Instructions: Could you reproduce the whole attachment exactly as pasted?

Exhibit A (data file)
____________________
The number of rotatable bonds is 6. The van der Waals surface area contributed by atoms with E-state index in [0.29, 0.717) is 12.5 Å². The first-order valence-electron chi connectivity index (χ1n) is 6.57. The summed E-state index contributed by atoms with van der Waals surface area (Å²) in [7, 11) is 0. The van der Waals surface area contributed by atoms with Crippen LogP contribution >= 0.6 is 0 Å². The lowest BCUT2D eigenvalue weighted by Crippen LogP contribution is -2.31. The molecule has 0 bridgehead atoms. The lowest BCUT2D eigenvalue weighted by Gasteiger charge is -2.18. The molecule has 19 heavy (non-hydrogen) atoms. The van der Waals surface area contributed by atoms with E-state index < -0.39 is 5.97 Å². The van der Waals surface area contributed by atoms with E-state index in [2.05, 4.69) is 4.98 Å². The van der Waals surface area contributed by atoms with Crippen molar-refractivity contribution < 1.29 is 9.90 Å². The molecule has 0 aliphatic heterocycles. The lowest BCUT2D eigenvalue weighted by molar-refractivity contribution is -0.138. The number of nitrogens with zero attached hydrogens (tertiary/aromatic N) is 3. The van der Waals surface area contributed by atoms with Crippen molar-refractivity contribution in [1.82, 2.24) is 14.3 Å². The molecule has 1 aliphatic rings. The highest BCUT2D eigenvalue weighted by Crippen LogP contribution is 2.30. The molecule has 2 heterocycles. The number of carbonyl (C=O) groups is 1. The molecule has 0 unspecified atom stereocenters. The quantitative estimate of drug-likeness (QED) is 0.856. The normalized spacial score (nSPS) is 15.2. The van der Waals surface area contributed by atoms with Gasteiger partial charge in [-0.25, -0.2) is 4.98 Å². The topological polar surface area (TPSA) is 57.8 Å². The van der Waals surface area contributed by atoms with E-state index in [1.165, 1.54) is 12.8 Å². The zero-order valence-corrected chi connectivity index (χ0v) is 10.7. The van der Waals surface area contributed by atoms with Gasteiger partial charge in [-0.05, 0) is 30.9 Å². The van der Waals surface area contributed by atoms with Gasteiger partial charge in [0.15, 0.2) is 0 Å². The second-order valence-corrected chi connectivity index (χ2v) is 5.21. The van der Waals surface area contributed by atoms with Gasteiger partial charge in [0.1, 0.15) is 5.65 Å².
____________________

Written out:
The number of rotatable bonds is 6. The van der Waals surface area contributed by atoms with E-state index in [0.29, 0.717) is 12.5 Å². The first-order valence-electron chi connectivity index (χ1n) is 6.57. The summed E-state index contributed by atoms with van der Waals surface area (Å²) in [7, 11) is 0. The van der Waals surface area contributed by atoms with Crippen LogP contribution >= 0.6 is 0 Å². The lowest BCUT2D eigenvalue weighted by Crippen LogP contribution is -2.31. The molecule has 0 bridgehead atoms. The lowest BCUT2D eigenvalue weighted by Gasteiger charge is -2.18. The molecule has 19 heavy (non-hydrogen) atoms. The van der Waals surface area contributed by atoms with E-state index < -0.39 is 5.97 Å². The van der Waals surface area contributed by atoms with E-state index in [2.05, 4.69) is 4.98 Å². The van der Waals surface area contributed by atoms with Crippen molar-refractivity contribution < 1.29 is 9.90 Å². The molecule has 0 aliphatic heterocycles. The lowest BCUT2D eigenvalue weighted by molar-refractivity contribution is -0.138. The number of nitrogens with zero attached hydrogens (tertiary/aromatic N) is 3. The van der Waals surface area contributed by atoms with Crippen molar-refractivity contribution in [1.82, 2.24) is 14.3 Å². The molecule has 1 aliphatic rings. The highest BCUT2D eigenvalue weighted by Crippen LogP contribution is 2.30. The molecule has 2 heterocycles. The number of carbonyl (C=O) groups is 1. The molecule has 0 unspecified atom stereocenters. The quantitative estimate of drug-likeness (QED) is 0.856. The normalized spacial score (nSPS) is 15.2. The van der Waals surface area contributed by atoms with Gasteiger partial charge in [-0.25, -0.2) is 4.98 Å². The topological polar surface area (TPSA) is 57.8 Å². The van der Waals surface area contributed by atoms with E-state index in [1.165, 1.54) is 12.8 Å². The zero-order valence-corrected chi connectivity index (χ0v) is 10.7. The van der Waals surface area contributed by atoms with Gasteiger partial charge in [-0.05, 0) is 30.9 Å². The van der Waals surface area contributed by atoms with Gasteiger partial charge in [0.15, 0.2) is 0 Å². The second-order valence-corrected chi connectivity index (χ2v) is 5.21. The van der Waals surface area contributed by atoms with Gasteiger partial charge in [0.1, 0.15) is 5.65 Å².